Iteration Genome level Genetic regulation level Metabolic network level Variable environment level Specifications deliverable
Genome-network model D2.1
Population model D2.3
Realistic-network model D2.5
Integrated evolutionary model D2.7

The genome level

Genome-network model
Population model
Realistic-network model
Integrated evolutionary model

Genome structure

Each organism owns a circular string of functional/non-functional elements. The genome is a coarse-grained genome, inspired on Crombach and Hogeweg (2008), and defined as a list of functional or non-functional elements mathematically defined as n-tuples (the elements of our genome). Each functional tuple is parametrised to define its function and its number of dimensions n (depending on the type). Five types of tuples are defined in our artificial chemistry:

  • E type: Tuples coding for enzymes performing reactions in the metabolic network, via the following Michaelis-Menten equation:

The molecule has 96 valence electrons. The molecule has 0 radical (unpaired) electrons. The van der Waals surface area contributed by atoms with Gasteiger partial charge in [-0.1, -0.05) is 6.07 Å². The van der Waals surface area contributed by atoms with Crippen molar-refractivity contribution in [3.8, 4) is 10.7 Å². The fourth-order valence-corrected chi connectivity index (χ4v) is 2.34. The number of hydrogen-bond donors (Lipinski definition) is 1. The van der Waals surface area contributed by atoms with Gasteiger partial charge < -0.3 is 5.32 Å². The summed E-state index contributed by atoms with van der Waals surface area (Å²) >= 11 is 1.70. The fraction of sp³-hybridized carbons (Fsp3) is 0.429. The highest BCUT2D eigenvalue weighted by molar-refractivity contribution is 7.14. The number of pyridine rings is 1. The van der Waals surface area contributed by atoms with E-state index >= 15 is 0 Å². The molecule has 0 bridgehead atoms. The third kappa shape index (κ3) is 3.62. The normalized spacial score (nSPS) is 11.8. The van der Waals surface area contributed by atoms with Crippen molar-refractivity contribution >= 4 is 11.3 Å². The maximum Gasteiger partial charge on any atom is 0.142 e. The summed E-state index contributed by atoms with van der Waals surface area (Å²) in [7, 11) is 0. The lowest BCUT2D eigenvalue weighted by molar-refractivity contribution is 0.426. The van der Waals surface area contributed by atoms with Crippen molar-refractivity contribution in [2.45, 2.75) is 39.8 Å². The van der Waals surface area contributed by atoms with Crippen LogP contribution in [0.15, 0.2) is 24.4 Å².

\[\frac{d[p]}{dt} = \frac{k_{cat}.[E] .[s]}{k_m+[s]}\]

    with s, p \in \mathbb{N}^*, k_{cat} \in \mathbb{R} and k_m \in \mathbb{R}^+ being encoded in the tuple, [s] and [p] the concentrations of the metabolites s and p, and [E] the enzymatic concentration (we assume that the concentration of free enzymes [E] is always equal to the total concentration [E_T]),

  • TF type: Tuples coding for transcription factors. Each transcription factor i owns a binding site identification tag j \in \mathbb{Z} and an affinity A_{ij} for this binding site,
  • BS type: Tuples coding for binding sites specifying which transcription factor may bind to them via their own identification tag \in \mathbb{Z},